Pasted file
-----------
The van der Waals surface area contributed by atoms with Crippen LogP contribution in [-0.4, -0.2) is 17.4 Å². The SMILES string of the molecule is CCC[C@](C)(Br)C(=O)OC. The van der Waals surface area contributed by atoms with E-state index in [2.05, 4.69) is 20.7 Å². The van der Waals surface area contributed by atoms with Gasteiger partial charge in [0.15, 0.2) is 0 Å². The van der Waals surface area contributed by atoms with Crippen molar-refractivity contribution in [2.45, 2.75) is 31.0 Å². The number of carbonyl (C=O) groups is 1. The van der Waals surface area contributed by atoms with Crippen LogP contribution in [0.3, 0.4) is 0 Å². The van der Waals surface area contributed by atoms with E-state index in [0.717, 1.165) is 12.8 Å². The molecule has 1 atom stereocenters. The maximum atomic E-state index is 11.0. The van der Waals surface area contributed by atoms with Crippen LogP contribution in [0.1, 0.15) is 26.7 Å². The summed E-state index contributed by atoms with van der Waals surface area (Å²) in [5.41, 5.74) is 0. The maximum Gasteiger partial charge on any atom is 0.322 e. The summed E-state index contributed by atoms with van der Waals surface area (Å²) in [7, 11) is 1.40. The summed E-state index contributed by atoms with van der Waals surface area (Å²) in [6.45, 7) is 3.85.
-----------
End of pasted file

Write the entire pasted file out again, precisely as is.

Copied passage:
The van der Waals surface area contributed by atoms with Crippen LogP contribution in [-0.4, -0.2) is 17.4 Å². The SMILES string of the molecule is CCC[C@](C)(Br)C(=O)OC. The van der Waals surface area contributed by atoms with E-state index in [2.05, 4.69) is 20.7 Å². The van der Waals surface area contributed by atoms with Gasteiger partial charge in [0.15, 0.2) is 0 Å². The van der Waals surface area contributed by atoms with Crippen molar-refractivity contribution in [2.45, 2.75) is 31.0 Å². The number of carbonyl (C=O) groups is 1. The van der Waals surface area contributed by atoms with Crippen LogP contribution in [0.3, 0.4) is 0 Å². The van der Waals surface area contributed by atoms with E-state index in [0.717, 1.165) is 12.8 Å². The molecule has 1 atom stereocenters. The maximum atomic E-state index is 11.0. The van der Waals surface area contributed by atoms with Crippen LogP contribution in [0.1, 0.15) is 26.7 Å². The summed E-state index contributed by atoms with van der Waals surface area (Å²) in [5.41, 5.74) is 0. The maximum Gasteiger partial charge on any atom is 0.322 e. The summed E-state index contributed by atoms with van der Waals surface area (Å²) in [7, 11) is 1.40. The summed E-state index contributed by atoms with van der Waals surface area (Å²) in [6.45, 7) is 3.85.